UMass-Lowell entered the tournament on fire after winning its first Hockey East title, and now has its sights set on its first NCAA title. The River Hawks were my tournament favorite going in and have made me more confident through the first two games. Freshman netminder Connor Hellebuyck (WPG 130th overall ‘12) has been sensational allowing just one goal in 120 minutes of tournament hockey. His shutout streak was ended at 159:20 when Wisconsin scored its only goal of a 6-1 drubbing. Hellebuyck has that streak in his rearview and eyes a new one after blanking the University of New Hampshire, clinching the River Hawks’ first Frozen Four berth.
Although Hellebuyck has drawn most of the attention, his defensive core has been equally as good, using their big bodies to block shots and clear the slot. One defenseman in particular caught my eye in the tournament opener. Christina Folin may be listed as a freshman, but he is actually 22 years old. The 6-foot-4 and 215 pound Swedish defenseman played with Frolunda’s Under-18 and Under-20 squads until 2010 when he came to the states. Folin began his North American career with the Fargo Force of the USHL and finished the season with the Austin Bruins of the NAHL. After one more productive season with Austin, in which Folin tallied 31 points, UMass-Lowell came knocking.
Swedish defensemen are known for their defensive zone coverage first and offensive skills second. Folin fits the same mold, earning his ice time because of his stout defense and strong body control. There are flashes of skill and flair in his game, as was put on display against Wisconsin when he recognized an odd-man rush and utilized it, depositing the pass into the back of the net. Once UMass-Lowell’s season is over, those who missed out on the Andrej Sustr and Dan DeKeyser sweepstakes will be hot on Folin.
Drew LeBlanc – St. Cloud State Huskies
Senior – Forward
Entering the first day of the tournament the most talked about Huskie was not Drew LeBlanc. Despite the fact that LeBlanc is the team’s leading scorer and WCHA player of the year, the news of teammate Ben Hanowski’s involvement in the Jarome Iginla trade dominated the headlines. Perhaps it was fitting that the best setup man in college hockey dished out more attention than he “drew” in.
LeBlanc may not have recorded a point yet in the tournament, but still remains a favorite to win the Hobey Baker Award as the nation’s top player. Despite just 13 goals this year, Leblanc earns his merits by dishing assists – 37 of them – giving him 50 points in 41 games. The point totals aren’t quite indicative of the player, and better yet person LeBlanc is. The four-time WCHA All-Academic Team selection is as much of a leader off the ice and in the classroom than he is on it. A true team player from Hermantown, MN, LeBlanc epitomizes what is means to be a student-athlete.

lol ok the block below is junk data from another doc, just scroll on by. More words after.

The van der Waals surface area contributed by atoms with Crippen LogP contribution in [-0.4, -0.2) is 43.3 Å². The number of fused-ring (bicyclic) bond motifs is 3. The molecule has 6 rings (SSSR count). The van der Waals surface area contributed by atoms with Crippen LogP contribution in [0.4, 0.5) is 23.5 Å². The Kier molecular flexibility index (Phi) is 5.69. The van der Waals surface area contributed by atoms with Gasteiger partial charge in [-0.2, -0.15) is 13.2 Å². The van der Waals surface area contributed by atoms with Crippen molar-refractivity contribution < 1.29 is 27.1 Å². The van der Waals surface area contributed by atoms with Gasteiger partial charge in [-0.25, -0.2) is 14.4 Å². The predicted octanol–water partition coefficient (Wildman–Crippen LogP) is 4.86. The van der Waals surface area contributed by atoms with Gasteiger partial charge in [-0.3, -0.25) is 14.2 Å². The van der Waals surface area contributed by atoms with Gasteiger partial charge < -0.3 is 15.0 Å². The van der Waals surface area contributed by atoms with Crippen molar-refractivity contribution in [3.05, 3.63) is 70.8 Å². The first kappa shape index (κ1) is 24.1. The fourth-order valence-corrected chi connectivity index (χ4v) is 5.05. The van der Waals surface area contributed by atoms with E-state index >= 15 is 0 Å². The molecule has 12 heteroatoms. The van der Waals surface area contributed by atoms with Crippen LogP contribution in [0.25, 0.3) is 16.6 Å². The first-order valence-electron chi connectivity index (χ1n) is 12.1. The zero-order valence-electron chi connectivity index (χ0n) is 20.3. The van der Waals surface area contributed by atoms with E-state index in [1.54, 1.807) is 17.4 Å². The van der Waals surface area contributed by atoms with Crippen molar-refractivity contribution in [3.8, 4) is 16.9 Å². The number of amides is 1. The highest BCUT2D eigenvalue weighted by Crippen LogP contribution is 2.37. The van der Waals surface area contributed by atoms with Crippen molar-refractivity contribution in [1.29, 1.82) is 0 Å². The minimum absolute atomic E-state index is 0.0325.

If it weren’t for an injury that cut last season short after just 10 games, LeBlanc would have been one of the most sought-after unrestricted free agents. With the season the forward is currently having much of the league will be watching him in the Frozen Four.
Eric Hartzell – Quinnipiac Bobcats
Senior – Goalie
I recently wrote about Hartzell being one of four intriguing NCAA players who will become unrestricted free agents once their seasons end. The Quinnipiac Bobcats are still playing thanks primarily to the goaltending of Hartzell. The senior netminder is a finalist for the Hobey Baker Award after a phenomenal senior campaign. I wouldn’t be surprised if Hartzell won the award and if I had a vote his name would be on my ballet.
After a slight scare against Canisius, the Bobcats devoured Union 5-1, punching their ticket to Pittsburgh. The Minnesota native saved 18 shots and received a lighter load than usual courtesy of Matthew Peca’s hat trick. If Quinnipiac has a chance to win it all Hartzell has to continue his stellar play and possibly steal a game. A semifinal matchup highlighting Hartzell against St. Cloud State’s Hobey Baker Finalist and leading scorer Drew LeBlanc will be a dandy to watch.